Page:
• The service calls at Milton Keynes Central, Stafford, Crewe and Runcorn.
  • All of the stations can accommodate an eleven-car Pendolino.
  • Trains take around an average of two hours and twelve minutes.
  • The first Northbound train leaves at 07:07 and the last at 21:07.
  • The first Southbound train leaves at 07:00 and the last at 20:48.

Services are generally run by eleven-car Class 390 trains, which gives a capacity of 589 passengers per hour.

I always think, there a need for a later train back to London, but then that could be said of many places.

A Possible Service From December 2022

Wikipedia says this.

  • There will be two tph.
  • The second service will call at Liverpool South Parkway station.

If two tph were to be run by Class 807 trains, this would give the following.

  • A capacity of 906 seats per hour.
  • This is a 54 % increase in capacity.

But if only the Liverpool South Parkway service was run by a Class 807 train and the other service was still run by an eleven-car Class 390 train, this would give the following.

  • A capacity of 1042 seats per hour.
  • This is a 77 % increase in capacity.

And all without platform extensions at Liverpool South Parkway station.

According to Wikipedia, the plans will need to be approved by the Office of Road and Rail.

How Fast Will A Class 807 Train Travel Between London Euston And Liverpool?

The Class 807 trains will have these features.

  • The trains will have no diesel engines or batteries. This must save weight and that means better acceleration.
  • The trains will have no tilt mechanism.. This must save weight and that means better acceleration.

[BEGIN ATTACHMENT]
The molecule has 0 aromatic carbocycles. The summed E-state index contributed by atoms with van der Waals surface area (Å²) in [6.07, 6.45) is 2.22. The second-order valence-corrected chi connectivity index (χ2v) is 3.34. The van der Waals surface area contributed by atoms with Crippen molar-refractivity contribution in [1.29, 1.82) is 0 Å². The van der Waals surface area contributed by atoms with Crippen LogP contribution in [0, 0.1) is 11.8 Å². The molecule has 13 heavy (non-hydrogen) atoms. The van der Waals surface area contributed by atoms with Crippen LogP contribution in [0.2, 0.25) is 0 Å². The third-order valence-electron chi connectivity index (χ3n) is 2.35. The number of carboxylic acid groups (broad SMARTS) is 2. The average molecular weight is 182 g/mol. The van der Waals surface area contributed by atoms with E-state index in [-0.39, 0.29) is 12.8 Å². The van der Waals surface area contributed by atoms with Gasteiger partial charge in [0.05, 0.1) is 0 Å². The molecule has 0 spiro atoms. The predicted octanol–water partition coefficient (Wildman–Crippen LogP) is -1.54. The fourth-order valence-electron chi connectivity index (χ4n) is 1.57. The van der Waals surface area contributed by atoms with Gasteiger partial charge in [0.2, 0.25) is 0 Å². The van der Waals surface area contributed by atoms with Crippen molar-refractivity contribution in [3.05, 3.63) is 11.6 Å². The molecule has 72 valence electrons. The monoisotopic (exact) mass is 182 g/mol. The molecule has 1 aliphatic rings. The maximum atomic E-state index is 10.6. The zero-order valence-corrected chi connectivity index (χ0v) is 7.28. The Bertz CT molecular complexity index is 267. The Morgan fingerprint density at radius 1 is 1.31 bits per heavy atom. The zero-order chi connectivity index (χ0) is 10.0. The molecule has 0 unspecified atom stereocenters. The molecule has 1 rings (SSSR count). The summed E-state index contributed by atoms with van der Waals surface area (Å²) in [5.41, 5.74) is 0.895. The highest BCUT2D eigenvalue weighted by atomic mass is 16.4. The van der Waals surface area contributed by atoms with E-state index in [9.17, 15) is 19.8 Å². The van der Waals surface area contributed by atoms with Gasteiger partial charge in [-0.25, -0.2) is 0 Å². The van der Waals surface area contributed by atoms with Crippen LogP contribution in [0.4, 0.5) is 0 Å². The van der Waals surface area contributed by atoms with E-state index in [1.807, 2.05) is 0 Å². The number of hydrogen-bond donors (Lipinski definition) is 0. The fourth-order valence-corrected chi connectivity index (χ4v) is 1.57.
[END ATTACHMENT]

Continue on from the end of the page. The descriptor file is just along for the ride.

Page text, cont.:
• The trains will have a new nose. Is it more aerodynamic, which would cause less drag and increase operating speed?

Would these features mean the Class 807 trains can match the performance of the Class 390 train, despite not having tilt?

There are also improvements on the West Coast Main Line, that have not been fully reflected in the timetable.

I did a full analysis about how a two-hour journey time might be achieved in Will Avanti West Coast’s New Trains Be Able To Achieve London Euston and Liverpool Lime Street In Two Hours? This analysis led me to these conclusions.

  • I am convinced that the new trains are designed for a two hour journey between London Euston and Liverpool Lime Street stations.
  • Refurbished Class 390 trains should also be able to do the same time.
  • I also calculated that nine trains would be needed for the two tph service, if they can arrange a fifteen minute turnround at both ends of the route. So would, the Class 807 trains be used on the Liverpool service to release newly-refurbished Class 390 trains to boost Blackpool and Birmingham services?

Alternatively, if the two services are run using eleven-car Class 390 trains for the current service and seven-car Class 807 trains for the one via Liverpool South Parkway, Avanti West Coast would need five of each train.

  • They could fit in thirty minute turnrounds at both ends of the route.
  • The mixed pair of trains would give a 77 % increase in capacity.
  • The Class 807 service would be a two-hour trip.
  • If the Class 390 service couldn’t match the time it could use current timings.

Whatever is done, it would be a flagship service between London and Liverpool.

The new trains will pay for themselves many times over, if this is the case, as a two-hour journey will surely attract passengers.